Brittany Devenyi of Maisonneuve magazine brings us one of the most thorough and up-to-date articles on Michael Schmidt, the German immigrant fighting for raw milk legalization in Canada. Recently coming off of a hunger strike, Devenyi interviews a thinner Schmidt in hopes of uncovering why his passion for the raw milk cause is so unwavering.
The southern cheese scene is thriving. And what better way to explore it than pairing southern cheeses with southern whiskies? Kristin Jackson, of "it's not you, it's brie," recently held a pairing class at the Cheese School of San Francisco.
It was great. We ate. We drank. We marveled at the jug of corn whiskey.
Max McCalman of Artisanal Cheese comments on the recent popularity of pairing - cheese and wine, cheese and beer, cheese and whiskey - but regrets that often the cheese is blamed for a poor pairing. There's more science to pairing than we realize.
There are fundamental principles of pairing foods and beverages that can be applied to pairing cheese and wine. When those principles are considered to their fullest, those pairings often yield some “marriages-made-in-heaven,” or perfect pairings. There is a little science to it. One bit of science may be that when the cheese and wine (or other beverage) pair well aesthetically there may be other neurological benefits derived from careful matchmaking, so there may be some nutritional benefits too.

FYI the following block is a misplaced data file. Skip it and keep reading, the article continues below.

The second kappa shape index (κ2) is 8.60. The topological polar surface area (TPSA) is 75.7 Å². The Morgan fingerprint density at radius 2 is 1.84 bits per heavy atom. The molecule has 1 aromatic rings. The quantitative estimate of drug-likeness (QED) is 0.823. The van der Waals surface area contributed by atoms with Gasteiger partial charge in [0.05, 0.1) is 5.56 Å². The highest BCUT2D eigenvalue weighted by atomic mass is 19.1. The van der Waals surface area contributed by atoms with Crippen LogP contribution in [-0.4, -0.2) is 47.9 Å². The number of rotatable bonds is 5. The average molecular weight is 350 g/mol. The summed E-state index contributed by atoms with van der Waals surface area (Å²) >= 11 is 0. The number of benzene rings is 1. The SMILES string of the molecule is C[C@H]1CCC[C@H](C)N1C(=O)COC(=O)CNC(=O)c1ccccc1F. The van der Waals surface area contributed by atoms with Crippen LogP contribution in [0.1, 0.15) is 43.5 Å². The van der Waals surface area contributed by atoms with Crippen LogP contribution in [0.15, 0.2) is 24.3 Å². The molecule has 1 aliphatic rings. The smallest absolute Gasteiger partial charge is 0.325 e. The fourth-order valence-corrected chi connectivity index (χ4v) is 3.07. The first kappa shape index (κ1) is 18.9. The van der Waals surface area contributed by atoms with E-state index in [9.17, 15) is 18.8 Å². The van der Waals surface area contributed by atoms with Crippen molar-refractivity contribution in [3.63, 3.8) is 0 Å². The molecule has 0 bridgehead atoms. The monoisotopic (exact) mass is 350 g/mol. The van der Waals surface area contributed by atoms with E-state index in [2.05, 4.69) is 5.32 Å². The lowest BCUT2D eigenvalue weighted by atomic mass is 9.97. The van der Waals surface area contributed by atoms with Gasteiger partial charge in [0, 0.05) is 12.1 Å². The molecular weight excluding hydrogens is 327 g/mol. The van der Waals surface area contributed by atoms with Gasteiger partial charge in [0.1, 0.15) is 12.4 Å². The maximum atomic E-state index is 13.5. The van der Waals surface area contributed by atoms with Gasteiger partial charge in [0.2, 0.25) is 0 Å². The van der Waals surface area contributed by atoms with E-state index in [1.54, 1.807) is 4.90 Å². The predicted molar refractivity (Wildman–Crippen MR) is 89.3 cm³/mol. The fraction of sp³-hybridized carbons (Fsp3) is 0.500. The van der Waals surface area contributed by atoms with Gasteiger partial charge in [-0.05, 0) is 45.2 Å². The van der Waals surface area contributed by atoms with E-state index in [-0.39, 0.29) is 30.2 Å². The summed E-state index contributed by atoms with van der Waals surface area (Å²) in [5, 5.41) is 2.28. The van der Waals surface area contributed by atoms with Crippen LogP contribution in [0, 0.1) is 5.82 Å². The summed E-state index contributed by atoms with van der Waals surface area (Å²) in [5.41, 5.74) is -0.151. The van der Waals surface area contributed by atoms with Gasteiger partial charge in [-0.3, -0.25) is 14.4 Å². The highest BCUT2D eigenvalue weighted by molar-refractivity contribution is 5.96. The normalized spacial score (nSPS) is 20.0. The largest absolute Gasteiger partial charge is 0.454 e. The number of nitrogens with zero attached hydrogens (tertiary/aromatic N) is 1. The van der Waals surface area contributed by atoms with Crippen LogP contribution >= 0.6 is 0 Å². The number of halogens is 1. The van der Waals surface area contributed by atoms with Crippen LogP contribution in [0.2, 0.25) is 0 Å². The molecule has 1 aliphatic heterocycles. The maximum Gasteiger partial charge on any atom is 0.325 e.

A herd of rare, heritage Shropshire sheep in Ontario will be euthanized by the Canadian Government because a member of the herd, sold to a farm in Alberta in 2007, tested positive for the debilitating animal disease scrapie. The owner of the sheep is furious and frustrated and planning a rally in protest of the decision.
She's urging supporters to come to her farm Monday morning to demonstrate against the cull. About 4,400 people have signed a petition so far. Shropshire sheep are known for their high-quality wool and meat, but animals with a particular set of genes are more susceptible to scrapie than other sheep and goats. It's those animals on Jones's farm that the CFIA is targeting.